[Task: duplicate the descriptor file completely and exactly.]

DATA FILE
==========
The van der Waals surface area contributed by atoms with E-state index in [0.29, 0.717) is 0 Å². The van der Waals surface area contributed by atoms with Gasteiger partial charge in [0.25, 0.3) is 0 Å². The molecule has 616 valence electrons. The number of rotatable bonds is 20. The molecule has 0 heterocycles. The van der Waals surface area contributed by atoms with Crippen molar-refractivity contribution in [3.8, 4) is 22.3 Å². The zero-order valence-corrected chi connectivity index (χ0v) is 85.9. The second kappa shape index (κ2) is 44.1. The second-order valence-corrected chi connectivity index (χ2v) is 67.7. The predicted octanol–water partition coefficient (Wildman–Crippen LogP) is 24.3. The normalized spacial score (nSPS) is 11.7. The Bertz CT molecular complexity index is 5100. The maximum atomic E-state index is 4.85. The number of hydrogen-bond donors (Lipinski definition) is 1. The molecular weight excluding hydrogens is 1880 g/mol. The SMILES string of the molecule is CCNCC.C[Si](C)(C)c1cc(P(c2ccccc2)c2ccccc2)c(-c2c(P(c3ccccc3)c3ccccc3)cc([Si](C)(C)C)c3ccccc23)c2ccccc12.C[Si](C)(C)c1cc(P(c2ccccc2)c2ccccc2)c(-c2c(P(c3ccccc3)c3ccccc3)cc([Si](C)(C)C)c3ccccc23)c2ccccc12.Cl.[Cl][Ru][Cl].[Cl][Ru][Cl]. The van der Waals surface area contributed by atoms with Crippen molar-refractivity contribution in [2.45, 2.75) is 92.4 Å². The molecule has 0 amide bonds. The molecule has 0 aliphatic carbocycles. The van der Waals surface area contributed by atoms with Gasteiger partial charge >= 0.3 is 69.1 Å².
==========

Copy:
The van der Waals surface area contributed by atoms with E-state index in [0.29, 0.717) is 0 Å². The van der Waals surface area contributed by atoms with Gasteiger partial charge in [0.25, 0.3) is 0 Å². The molecule has 616 valence electrons. The number of rotatable bonds is 20. The molecule has 0 heterocycles. The van der Waals surface area contributed by atoms with Crippen molar-refractivity contribution in [3.8, 4) is 22.3 Å². The zero-order valence-corrected chi connectivity index (χ0v) is 85.9. The second kappa shape index (κ2) is 44.1. The second-order valence-corrected chi connectivity index (χ2v) is 67.7. The predicted octanol–water partition coefficient (Wildman–Crippen LogP) is 24.3. The normalized spacial score (nSPS) is 11.7. The Bertz CT molecular complexity index is 5100. The maximum atomic E-state index is 4.85. The number of hydrogen-bond donors (Lipinski definition) is 1. The molecular weight excluding hydrogens is 1880 g/mol. The SMILES string of the molecule is CCNCC.C[Si](C)(C)c1cc(P(c2ccccc2)c2ccccc2)c(-c2c(P(c3ccccc3)c3ccccc3)cc([Si](C)(C)C)c3ccccc23)c2ccccc12.C[Si](C)(C)c1cc(P(c2ccccc2)c2ccccc2)c(-c2c(P(c3ccccc3)c3ccccc3)cc([Si](C)(C)C)c3ccccc23)c2ccccc12.Cl.[Cl][Ru][Cl].[Cl][Ru][Cl]. The van der Waals surface area contributed by atoms with Crippen molar-refractivity contribution in [2.45, 2.75) is 92.4 Å². The molecule has 0 amide bonds. The molecule has 0 aliphatic carbocycles. The van der Waals surface area contributed by atoms with Gasteiger partial charge >= 0.3 is 69.1 Å².